One situation that can cause duplication of commits is doing a rebase on a branch which changes commits that are already in trunk.
The rebase doesn't change the existing commit, it actually copies the commit. This means there is now an entirely new commit in the history when compared to trunk.
When merging branch back to trunk, Git needs to resolve the difference in history between trunk and the branch. The resolution is to add all commits from the new commit onwards onto the end of trunk's commit history.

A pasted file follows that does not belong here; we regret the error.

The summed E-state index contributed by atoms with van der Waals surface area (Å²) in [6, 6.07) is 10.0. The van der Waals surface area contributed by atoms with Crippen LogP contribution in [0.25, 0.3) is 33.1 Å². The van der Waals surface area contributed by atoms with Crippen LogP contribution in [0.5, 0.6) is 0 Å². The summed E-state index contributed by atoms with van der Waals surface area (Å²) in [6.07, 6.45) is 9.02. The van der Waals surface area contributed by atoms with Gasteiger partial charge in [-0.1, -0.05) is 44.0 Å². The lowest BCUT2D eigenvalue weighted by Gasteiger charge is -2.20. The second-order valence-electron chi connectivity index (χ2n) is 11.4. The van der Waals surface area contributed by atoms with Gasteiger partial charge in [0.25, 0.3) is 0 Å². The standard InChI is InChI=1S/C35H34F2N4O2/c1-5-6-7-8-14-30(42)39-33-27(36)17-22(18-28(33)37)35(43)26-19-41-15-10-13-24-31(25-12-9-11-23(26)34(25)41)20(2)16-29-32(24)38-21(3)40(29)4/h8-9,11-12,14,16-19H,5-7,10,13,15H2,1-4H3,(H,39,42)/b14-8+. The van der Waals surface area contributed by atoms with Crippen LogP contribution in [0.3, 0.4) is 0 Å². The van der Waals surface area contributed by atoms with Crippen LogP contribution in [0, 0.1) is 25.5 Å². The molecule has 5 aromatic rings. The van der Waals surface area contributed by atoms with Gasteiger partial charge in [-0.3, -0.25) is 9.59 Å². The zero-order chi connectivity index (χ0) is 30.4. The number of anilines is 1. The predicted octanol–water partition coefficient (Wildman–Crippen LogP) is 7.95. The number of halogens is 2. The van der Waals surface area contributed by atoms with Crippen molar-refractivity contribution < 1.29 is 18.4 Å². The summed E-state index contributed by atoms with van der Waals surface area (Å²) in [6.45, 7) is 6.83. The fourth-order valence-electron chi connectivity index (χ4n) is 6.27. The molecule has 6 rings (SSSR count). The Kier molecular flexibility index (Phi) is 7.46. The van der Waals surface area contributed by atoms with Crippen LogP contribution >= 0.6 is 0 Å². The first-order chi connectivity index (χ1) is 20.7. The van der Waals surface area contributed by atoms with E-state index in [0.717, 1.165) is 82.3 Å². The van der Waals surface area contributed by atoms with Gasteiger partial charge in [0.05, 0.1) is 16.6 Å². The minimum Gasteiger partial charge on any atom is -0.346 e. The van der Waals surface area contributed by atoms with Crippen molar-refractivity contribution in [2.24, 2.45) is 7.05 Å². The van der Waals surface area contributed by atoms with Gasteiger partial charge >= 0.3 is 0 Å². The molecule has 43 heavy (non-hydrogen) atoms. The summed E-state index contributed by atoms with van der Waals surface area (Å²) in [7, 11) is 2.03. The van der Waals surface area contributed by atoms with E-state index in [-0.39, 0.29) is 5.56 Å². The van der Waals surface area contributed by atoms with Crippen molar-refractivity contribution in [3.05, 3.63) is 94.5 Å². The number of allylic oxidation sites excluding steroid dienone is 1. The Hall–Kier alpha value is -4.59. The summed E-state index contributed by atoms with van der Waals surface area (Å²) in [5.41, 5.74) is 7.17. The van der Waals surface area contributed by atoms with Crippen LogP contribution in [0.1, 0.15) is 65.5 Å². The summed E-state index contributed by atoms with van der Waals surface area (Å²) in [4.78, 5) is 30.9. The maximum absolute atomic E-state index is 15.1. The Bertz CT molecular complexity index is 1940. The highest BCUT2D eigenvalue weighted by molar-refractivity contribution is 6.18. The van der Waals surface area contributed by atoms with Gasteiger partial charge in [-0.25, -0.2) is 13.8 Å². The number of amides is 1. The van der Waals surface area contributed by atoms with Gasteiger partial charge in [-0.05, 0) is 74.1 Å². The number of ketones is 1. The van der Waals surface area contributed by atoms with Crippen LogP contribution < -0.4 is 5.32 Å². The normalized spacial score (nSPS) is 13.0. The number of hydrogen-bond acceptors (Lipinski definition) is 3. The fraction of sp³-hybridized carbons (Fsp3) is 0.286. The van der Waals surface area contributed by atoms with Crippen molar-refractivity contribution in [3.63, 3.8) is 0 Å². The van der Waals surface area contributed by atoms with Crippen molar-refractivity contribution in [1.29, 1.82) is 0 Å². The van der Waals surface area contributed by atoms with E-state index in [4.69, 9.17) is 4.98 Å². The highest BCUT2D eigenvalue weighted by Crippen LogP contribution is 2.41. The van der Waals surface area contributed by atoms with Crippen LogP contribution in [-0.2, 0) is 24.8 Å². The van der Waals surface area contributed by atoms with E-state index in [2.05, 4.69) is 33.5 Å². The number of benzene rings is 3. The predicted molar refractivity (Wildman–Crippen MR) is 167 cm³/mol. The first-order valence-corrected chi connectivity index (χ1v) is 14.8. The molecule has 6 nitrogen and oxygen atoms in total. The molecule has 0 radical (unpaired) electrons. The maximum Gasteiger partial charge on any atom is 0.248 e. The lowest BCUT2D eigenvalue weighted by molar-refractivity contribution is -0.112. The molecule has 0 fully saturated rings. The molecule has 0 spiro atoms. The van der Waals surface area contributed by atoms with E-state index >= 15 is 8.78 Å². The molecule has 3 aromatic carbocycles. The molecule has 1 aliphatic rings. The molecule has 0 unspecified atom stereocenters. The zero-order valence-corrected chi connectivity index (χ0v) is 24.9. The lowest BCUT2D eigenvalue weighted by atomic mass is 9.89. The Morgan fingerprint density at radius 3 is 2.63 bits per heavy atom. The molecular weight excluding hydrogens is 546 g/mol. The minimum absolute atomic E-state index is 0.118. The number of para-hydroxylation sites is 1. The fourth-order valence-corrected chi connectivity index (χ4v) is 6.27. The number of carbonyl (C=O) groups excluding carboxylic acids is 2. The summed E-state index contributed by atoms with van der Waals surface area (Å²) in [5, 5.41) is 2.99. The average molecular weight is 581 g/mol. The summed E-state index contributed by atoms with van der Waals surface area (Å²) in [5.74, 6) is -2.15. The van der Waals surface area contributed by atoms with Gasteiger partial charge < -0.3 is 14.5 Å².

Once the duplicate commits are in trunk they are there to stay. Doing a rebase of trunk, and dropping the duplicate commits, might work but it is risky. My preference would be to have a messy commit history. Doing a rebase on trunk and re-writing history has the potential to create a lot more problems.
Rebase comes with the warning to not rebase commits that someone else might have. In this case, someone else did have the commits - trunk.